Ethiopia – 94m (GDP(PPP) per capita is US$1,735)
Egypt – 93m
Vietnam – 92m
Germany – 82m
DR Congo – 82m (GDP(PPP) per capita is US$803)
Iran – 80m
Turkey 79m
Thailand 68m

11 countries down, 9 to go. Among the chief motivating factors for investment migration clients is a concern for the safety of their assets due to a lack of respect for property rights, indoctrinating and propagandizing educational systems, as well as the lack of individual rights and personal liberty and so on. In a word; freedom. The less you have of it in a country, the more you want to leave.

We’ll use the Freedom in the World Index to determine which countries to cut from the list. The Freedom in the World Index classifies countries as free, partly free or not free, based on the level of civil liberties and political rights.

Let’s remove the countries classified as free and partly free, and keep the ones listed as not free:

China – 1.39bn
India – 1.32bn (free)
United States – 325m
Indonesia – 261m (free)
Brazil – 207m
Pakistan – 207m
Nigeria – 193m (partly free)
Bangladesh – 163m
Russia – 146m
Japan – 126m
Mexico – 123m
Philippines – 104m (partly free)
Ethiopia – 94m
Egypt – 93m
Vietnam – 92m
Germany – 82m
DR Congo – 82m
Iran – 80m
Turkey 79m (partly free)
Thailand 68m  (partly free)

3 countries left, now we’re getting somewhere. Since we’re trying to figure out where the biggest investment migration markets will emerge in the future, let’s look at their projected population and GDP figures five years hence:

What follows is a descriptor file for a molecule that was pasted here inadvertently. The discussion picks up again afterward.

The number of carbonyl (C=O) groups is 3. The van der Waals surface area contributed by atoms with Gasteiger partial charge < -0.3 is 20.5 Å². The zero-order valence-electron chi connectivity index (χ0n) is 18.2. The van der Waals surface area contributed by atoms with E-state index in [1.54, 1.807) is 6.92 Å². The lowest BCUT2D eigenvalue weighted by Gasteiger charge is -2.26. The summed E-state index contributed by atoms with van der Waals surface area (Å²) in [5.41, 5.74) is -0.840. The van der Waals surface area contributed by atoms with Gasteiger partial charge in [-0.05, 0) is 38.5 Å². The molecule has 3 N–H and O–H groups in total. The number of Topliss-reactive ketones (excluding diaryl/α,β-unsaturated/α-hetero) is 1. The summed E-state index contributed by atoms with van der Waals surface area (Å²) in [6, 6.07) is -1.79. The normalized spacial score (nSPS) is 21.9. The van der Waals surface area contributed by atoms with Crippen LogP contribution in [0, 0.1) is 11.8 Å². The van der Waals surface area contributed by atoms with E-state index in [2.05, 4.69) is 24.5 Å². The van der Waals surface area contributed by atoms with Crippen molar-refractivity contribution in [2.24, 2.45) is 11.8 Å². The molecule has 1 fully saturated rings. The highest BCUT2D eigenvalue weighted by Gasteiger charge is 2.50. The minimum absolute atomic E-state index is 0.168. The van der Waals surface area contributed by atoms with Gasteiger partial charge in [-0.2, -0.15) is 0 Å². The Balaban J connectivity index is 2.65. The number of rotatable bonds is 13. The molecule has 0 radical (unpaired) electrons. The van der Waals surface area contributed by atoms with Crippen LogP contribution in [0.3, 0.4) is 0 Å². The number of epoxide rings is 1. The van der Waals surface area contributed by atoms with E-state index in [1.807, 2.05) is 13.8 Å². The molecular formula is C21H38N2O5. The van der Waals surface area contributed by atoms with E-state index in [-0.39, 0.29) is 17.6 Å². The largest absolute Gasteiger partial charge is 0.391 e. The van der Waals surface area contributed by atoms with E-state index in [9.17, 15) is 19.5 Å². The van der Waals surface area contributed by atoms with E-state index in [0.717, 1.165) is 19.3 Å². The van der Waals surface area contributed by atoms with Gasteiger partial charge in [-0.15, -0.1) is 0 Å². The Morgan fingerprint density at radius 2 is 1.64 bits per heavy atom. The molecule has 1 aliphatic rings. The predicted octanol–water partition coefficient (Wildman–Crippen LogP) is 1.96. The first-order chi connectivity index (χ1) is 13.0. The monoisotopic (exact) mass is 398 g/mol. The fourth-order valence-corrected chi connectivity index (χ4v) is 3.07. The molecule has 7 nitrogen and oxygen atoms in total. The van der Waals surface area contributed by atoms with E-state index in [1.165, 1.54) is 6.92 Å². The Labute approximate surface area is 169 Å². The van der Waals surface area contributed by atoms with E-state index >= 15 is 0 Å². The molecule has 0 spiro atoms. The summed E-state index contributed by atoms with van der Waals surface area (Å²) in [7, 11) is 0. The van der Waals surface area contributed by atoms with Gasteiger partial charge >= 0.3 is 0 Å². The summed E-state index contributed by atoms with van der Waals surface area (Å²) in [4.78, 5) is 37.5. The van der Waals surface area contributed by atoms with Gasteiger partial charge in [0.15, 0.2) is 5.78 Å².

Country – Population 2022 – US$ GDP (PPP) per capita 2022:
Egypt – 100m – US$16,813
Vietnam – 100m – US$9,102
Iran – 88m – US$24,634

All three of these countries are excellent candidates for the next big investment migration market, but we want to find out which is the single best prospect, which means that this analysis will have to move from science to art, from rigid analysis to qualitative conjecture. Let’s take a closer look at all three:

Iran:

Iran is not a poor country. Its GDP per capita, in PPP terms, is on par with countries like Argentina and Montenegro. But Iranians face extreme difficulties in terms of getting their money out. The country has tremendous pent-up demand for second passports and residence permits, but these products are far less accessible to Iranians than to other nationalities because of political sanctions and banking restrictions, as well as the listing of Iranian nationality as restricted in many popular investment migration destinations.

This is not to say that it is impossible for Iranians to obtain second citizenships or residence permits – there are ways around it, such as residing for a long enough time in a third country – merely that the obstacles placed in their way causes the stream of potential clients from Iran to be much lighter than it ordinarily would be.

Iran, while conditions could change suddenly with the lifting of sanctions, is not the prime candidate.

Egypt

Egypt has plenty of HNWIs who have no shortage of reasons for wanting to get out. Political turmoil, government repression and a non-negligible level of terrorist threats plague the country.